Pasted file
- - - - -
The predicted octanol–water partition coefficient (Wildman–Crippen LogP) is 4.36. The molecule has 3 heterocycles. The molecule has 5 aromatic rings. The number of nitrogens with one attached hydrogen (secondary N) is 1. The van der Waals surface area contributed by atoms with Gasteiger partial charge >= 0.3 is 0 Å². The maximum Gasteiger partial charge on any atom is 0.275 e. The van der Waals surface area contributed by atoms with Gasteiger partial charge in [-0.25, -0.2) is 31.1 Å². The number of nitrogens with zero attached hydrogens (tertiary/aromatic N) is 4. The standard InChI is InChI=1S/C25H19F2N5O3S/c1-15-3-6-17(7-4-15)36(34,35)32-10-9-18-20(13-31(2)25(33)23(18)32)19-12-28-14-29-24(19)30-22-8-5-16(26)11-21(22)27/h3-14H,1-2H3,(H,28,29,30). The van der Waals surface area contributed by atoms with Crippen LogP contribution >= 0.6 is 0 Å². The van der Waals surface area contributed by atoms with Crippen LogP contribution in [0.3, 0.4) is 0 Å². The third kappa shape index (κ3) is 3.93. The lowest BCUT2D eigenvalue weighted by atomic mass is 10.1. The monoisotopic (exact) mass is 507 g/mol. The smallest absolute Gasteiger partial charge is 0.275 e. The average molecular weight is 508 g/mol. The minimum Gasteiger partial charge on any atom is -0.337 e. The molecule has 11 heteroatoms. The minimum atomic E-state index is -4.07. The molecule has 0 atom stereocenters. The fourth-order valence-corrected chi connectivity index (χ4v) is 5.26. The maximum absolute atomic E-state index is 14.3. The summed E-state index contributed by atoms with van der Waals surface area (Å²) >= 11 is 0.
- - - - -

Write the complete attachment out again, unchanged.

The predicted octanol–water partition coefficient (Wildman–Crippen LogP) is 4.36. The molecule has 3 heterocycles. The molecule has 5 aromatic rings. The number of nitrogens with one attached hydrogen (secondary N) is 1. The van der Waals surface area contributed by atoms with Gasteiger partial charge >= 0.3 is 0 Å². The maximum Gasteiger partial charge on any atom is 0.275 e. The van der Waals surface area contributed by atoms with Gasteiger partial charge in [-0.25, -0.2) is 31.1 Å². The number of nitrogens with zero attached hydrogens (tertiary/aromatic N) is 4. The standard InChI is InChI=1S/C25H19F2N5O3S/c1-15-3-6-17(7-4-15)36(34,35)32-10-9-18-20(13-31(2)25(33)23(18)32)19-12-28-14-29-24(19)30-22-8-5-16(26)11-21(22)27/h3-14H,1-2H3,(H,28,29,30). The van der Waals surface area contributed by atoms with Crippen LogP contribution >= 0.6 is 0 Å². The van der Waals surface area contributed by atoms with Crippen LogP contribution in [0.3, 0.4) is 0 Å². The third kappa shape index (κ3) is 3.93. The lowest BCUT2D eigenvalue weighted by atomic mass is 10.1. The monoisotopic (exact) mass is 507 g/mol. The smallest absolute Gasteiger partial charge is 0.275 e. The average molecular weight is 508 g/mol. The minimum Gasteiger partial charge on any atom is -0.337 e. The molecule has 11 heteroatoms. The minimum atomic E-state index is -4.07. The molecule has 0 atom stereocenters. The fourth-order valence-corrected chi connectivity index (χ4v) is 5.26. The maximum absolute atomic E-state index is 14.3. The summed E-state index contributed by atoms with van der Waals surface area (Å²) >= 11 is 0.